Creating an Online Measurement Plan

I found this great video from  Google on how to create an online measurement plan for your business. It’s important to clearly identify what to measure and how to measure it if you want to make better decisions leading to better market performance.

Take a look at the video and let me know what you think in the comments below. I’d also like to add my 2 cents to the conversation. So here’s my take on the important aspects of the video.

Creating an online measurement plan

Each business is different and each website is unique in its own ways. Maybe you have a blog to help with SEO and, more importantly, engage visitors. Maybe you have a forum or an FAQ section to address questions and concerns visitors have either before or after they buy your product.

Because each business and each website is different, your measurement plan will also be different. Regardless, the process used in creating an online measurement plan is virtually the same. The process detailed below builds on Avinash — a leading online analytics expert.

Setting objectives

First, you need to figure out what your objectives are for your online business — including driving offline sales. Remember, your objectives should be SMART goals — that are Specific, Measurable, Actionable, Realistic, and Timely.

Create strategy and tactics

  1. What social media will you use?
  2. What are your keywords?
  3. What’s your content marketing strategy?
  4. How will you build engagement?
  5. Will you use a mobile app or other tools to support your strategy?
  6. How will you implement your strategy?

KPI’s

Creating an online measurement strategy leads to your KPIs (key performance indicators). KPIs tell you which metrics you need to analyze. KPIs should involve both macro-conversion (sales, leads) and micro-conversion (actions leading to conversion — such as positive word of mouth, increased visits/ mentions, etc).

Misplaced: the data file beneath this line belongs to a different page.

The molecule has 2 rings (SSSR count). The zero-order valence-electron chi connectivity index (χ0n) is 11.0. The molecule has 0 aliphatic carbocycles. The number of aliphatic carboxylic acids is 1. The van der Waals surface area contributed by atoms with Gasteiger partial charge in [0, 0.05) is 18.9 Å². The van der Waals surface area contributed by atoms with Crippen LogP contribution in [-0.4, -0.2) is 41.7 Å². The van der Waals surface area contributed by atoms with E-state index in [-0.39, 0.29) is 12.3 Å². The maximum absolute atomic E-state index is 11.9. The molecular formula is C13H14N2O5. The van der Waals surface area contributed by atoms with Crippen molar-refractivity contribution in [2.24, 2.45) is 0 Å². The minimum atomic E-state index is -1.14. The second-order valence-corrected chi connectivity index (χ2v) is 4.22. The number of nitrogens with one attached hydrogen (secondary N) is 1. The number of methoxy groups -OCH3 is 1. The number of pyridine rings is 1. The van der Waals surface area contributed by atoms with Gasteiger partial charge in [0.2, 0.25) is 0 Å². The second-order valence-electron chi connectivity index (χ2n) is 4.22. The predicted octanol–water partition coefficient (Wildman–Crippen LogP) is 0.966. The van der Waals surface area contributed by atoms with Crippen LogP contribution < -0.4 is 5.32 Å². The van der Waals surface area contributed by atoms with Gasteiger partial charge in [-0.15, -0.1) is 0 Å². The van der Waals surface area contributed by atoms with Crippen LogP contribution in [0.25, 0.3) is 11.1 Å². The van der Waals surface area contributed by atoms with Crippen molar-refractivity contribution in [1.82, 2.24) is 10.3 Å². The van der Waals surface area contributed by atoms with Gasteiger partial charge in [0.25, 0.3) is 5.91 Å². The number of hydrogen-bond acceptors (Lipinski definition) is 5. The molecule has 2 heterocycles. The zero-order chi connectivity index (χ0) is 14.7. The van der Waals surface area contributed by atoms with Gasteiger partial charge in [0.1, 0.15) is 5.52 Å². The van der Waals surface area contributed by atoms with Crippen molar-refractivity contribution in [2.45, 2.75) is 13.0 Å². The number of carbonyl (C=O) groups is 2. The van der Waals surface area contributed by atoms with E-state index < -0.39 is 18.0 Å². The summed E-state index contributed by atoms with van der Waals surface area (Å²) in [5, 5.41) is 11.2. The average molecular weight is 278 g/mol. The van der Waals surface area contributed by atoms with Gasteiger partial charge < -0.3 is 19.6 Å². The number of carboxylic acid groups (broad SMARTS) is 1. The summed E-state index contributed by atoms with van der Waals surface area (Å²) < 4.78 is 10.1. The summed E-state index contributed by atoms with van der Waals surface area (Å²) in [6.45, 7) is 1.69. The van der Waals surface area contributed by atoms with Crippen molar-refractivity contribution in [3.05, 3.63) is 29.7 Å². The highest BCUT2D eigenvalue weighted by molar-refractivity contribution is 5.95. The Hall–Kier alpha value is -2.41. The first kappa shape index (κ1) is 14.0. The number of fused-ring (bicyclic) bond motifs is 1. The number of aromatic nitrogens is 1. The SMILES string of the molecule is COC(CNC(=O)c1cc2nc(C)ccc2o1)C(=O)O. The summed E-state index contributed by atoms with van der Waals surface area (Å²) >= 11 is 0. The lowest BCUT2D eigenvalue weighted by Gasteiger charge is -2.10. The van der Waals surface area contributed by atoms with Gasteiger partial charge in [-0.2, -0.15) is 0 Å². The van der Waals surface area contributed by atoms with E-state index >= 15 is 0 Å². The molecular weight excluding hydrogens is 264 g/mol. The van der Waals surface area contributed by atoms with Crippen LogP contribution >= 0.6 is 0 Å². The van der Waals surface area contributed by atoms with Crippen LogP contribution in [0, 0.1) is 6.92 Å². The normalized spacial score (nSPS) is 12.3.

KPIs might include:

  1. Sales/ leads
  2. AOV (average order value)
  3. Coupons downloaded
  4. Visits to review pages
  5. Filling out a request for more information or trial
  6. Visits to product information pages (such as specs)
  7. Sentiment

Segment data

You can segment your data based on channel or visitor characteristics. Examples of channel segmentation are: organic search, social media visits, and PPC (pay per click or paid visits). By segmenting data you can more easily determine which channels are working and make decisions that improve market performance.

You can also segment data by visitors: first time versus return visitors, visitors from different geographic regions or using different devices, such as mobile versus non-mobile, or other demographic variables. By segmenting market performance into groups you can more easily spot problems, then fix them.

Set targets

Now, I personally think this is something you should do as part of the first step in creating an online measurement plan, not at the end of the process. Targets should be part of your SMART goals. However, at this stage, you should refine your targets to ensure they remain challenging, yet do-able.

After creating an online measurement plan

Of course, you’re not done yet. After creating your online measurement plan, you need to implement it. And, that really goes beyond the topic for today. Implementation may involve multiple folks within your organization, including your IT staff or, if you’re a small business, YOU may be the implementation team!

Once you’ve implemented your online measurement plan, you need to tweak it and refine it to ensure it keeps up with the changing demands of your digital strategy.

A piece I think is missing from Google’s video is using the analysis to make decisions — what’s working and you should do more of it, what’s not working and should be either dropped or modified, etc. After all, it’s not the measuring and monitoring that improves market performance, it’s the tweaking that brings results.

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